Beware of rabies risk

Two cases of rabid animals in York County is no reason to panic. It is, however, a reason to exercise some common sense.

York County traditionally has one of the highest rates of rabies cases in the state. While even those high numbers have fallen well short of an epidemic, they do call for caution.

In an unusual incident earlier this month, a calf was found to be rabid. Two Rock Hill men who had tended to the calf now are receiving preventive treatment for rabies. This is only the fourth reported case of rabies in a cow in the state since 1989.

In another case, a fox slain after harassing a dog at a Rock Hill home was found to be rabid. The dog was quarantined, but no people came into contact with the fox.

Some say the rise in rabies cases in recent years is the result, in part, of development encroaching on natural habitat. That increases the odds that people will encounter wild animals, and, with shrinking habitat, animals themselves are more likely to come into contact with other rabid animals.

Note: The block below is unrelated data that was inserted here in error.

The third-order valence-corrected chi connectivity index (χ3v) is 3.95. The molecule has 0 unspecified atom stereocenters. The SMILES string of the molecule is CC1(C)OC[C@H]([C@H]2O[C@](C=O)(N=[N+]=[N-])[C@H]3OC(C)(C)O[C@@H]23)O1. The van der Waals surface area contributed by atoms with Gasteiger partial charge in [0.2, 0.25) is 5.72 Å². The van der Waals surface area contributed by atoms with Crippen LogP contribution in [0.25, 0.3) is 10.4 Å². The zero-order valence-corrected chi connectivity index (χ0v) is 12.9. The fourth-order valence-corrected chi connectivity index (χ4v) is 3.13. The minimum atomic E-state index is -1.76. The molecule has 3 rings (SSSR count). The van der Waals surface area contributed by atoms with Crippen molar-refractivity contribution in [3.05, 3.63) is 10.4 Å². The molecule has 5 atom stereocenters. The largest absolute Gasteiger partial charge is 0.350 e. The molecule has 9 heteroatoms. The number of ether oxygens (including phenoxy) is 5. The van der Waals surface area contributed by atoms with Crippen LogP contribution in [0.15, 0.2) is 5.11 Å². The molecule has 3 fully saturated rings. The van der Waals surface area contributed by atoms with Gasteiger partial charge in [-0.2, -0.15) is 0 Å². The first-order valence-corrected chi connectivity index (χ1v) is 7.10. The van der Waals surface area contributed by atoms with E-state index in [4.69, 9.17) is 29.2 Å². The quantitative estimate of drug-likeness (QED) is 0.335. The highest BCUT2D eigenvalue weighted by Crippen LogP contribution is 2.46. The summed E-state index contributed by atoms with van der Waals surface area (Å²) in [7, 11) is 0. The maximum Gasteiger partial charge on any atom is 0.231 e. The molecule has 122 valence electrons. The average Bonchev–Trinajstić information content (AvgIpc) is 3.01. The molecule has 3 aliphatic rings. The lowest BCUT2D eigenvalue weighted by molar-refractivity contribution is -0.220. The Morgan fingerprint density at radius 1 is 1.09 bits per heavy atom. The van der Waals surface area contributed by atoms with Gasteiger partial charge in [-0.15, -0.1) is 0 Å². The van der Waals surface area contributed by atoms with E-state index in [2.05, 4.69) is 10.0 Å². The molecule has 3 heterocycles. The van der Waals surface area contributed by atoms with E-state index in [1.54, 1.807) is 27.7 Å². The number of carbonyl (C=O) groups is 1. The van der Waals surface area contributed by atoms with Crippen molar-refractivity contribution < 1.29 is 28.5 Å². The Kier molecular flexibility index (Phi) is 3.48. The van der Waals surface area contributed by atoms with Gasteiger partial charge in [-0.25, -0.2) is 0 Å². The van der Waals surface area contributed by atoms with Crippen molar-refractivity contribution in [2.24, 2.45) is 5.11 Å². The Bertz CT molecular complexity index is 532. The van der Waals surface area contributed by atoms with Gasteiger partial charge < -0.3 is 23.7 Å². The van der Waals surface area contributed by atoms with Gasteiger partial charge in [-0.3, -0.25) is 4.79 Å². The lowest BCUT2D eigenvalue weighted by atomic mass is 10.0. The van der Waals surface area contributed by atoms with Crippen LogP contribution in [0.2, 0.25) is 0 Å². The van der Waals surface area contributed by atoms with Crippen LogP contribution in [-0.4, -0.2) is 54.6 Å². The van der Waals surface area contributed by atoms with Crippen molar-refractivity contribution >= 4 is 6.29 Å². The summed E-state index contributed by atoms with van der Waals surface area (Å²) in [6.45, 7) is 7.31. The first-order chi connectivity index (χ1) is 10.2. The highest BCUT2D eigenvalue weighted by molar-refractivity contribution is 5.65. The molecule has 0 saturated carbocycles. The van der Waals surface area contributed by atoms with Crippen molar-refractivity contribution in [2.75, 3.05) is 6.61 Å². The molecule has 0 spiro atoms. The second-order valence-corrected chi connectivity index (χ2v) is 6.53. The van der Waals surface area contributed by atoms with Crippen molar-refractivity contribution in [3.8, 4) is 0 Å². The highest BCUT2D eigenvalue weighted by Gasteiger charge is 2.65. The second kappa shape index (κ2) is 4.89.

The first line of protection should be vaccinating pets and ensuring they don't run freely, especially in places they might run up against a rabid animal. It also is vital to be alert for animals that act abnormally, especially nocturnal animals that appear active in the daytime.

Although any mammal can contract and transmit rabies, the disease is particularly prevalent among foxes, skunks, raccoons and bats. But stay away from any animal, wild or domestic, that seems especially aggressive or otherwise displays unusual behavior.

While a resident shot the aforementioned fox, health and law enforcement officials advise against trying to capture or kill wild animals. And firing guns in residential areas is illegal and dangerous.

Again, try to exercise common sense.

Two new cases of rabid animals have been reported in York County in recent weeks.